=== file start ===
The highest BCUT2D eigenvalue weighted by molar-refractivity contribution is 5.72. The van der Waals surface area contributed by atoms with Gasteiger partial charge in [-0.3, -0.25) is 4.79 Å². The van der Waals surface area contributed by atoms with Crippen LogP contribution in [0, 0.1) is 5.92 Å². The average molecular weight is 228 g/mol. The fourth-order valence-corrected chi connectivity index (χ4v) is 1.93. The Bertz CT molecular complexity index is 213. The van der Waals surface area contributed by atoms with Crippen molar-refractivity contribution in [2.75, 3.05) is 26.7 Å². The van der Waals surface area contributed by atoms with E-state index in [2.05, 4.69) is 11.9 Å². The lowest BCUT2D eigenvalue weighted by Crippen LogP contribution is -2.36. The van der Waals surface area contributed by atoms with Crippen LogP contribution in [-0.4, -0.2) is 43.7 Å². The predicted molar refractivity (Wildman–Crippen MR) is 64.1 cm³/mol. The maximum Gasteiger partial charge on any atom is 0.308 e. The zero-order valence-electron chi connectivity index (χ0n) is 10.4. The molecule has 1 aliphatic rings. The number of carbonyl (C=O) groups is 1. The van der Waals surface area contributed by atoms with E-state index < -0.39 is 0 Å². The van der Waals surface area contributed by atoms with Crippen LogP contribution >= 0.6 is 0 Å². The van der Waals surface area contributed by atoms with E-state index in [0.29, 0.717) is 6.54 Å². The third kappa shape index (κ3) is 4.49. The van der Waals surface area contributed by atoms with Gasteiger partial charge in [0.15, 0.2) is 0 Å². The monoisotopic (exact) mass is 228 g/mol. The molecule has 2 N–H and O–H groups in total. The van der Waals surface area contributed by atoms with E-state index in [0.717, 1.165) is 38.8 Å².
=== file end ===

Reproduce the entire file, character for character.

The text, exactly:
The highest BCUT2D eigenvalue weighted by molar-refractivity contribution is 5.72. The van der Waals surface area contributed by atoms with Gasteiger partial charge in [-0.3, -0.25) is 4.79 Å². The van der Waals surface area contributed by atoms with Crippen LogP contribution in [0, 0.1) is 5.92 Å². The average molecular weight is 228 g/mol. The fourth-order valence-corrected chi connectivity index (χ4v) is 1.93. The Bertz CT molecular complexity index is 213. The van der Waals surface area contributed by atoms with Crippen molar-refractivity contribution in [2.75, 3.05) is 26.7 Å². The van der Waals surface area contributed by atoms with E-state index in [2.05, 4.69) is 11.9 Å². The lowest BCUT2D eigenvalue weighted by Crippen LogP contribution is -2.36. The van der Waals surface area contributed by atoms with Crippen LogP contribution in [-0.4, -0.2) is 43.7 Å². The predicted molar refractivity (Wildman–Crippen MR) is 64.1 cm³/mol. The maximum Gasteiger partial charge on any atom is 0.308 e. The zero-order valence-electron chi connectivity index (χ0n) is 10.4. The molecule has 1 aliphatic rings. The number of carbonyl (C=O) groups is 1. The van der Waals surface area contributed by atoms with E-state index < -0.39 is 0 Å². The van der Waals surface area contributed by atoms with Crippen LogP contribution >= 0.6 is 0 Å². The van der Waals surface area contributed by atoms with E-state index in [0.29, 0.717) is 6.54 Å². The third kappa shape index (κ3) is 4.49. The van der Waals surface area contributed by atoms with Gasteiger partial charge in [0.15, 0.2) is 0 Å². The monoisotopic (exact) mass is 228 g/mol. The molecule has 2 N–H and O–H groups in total. The van der Waals surface area contributed by atoms with E-state index in [0.717, 1.165) is 38.8 Å².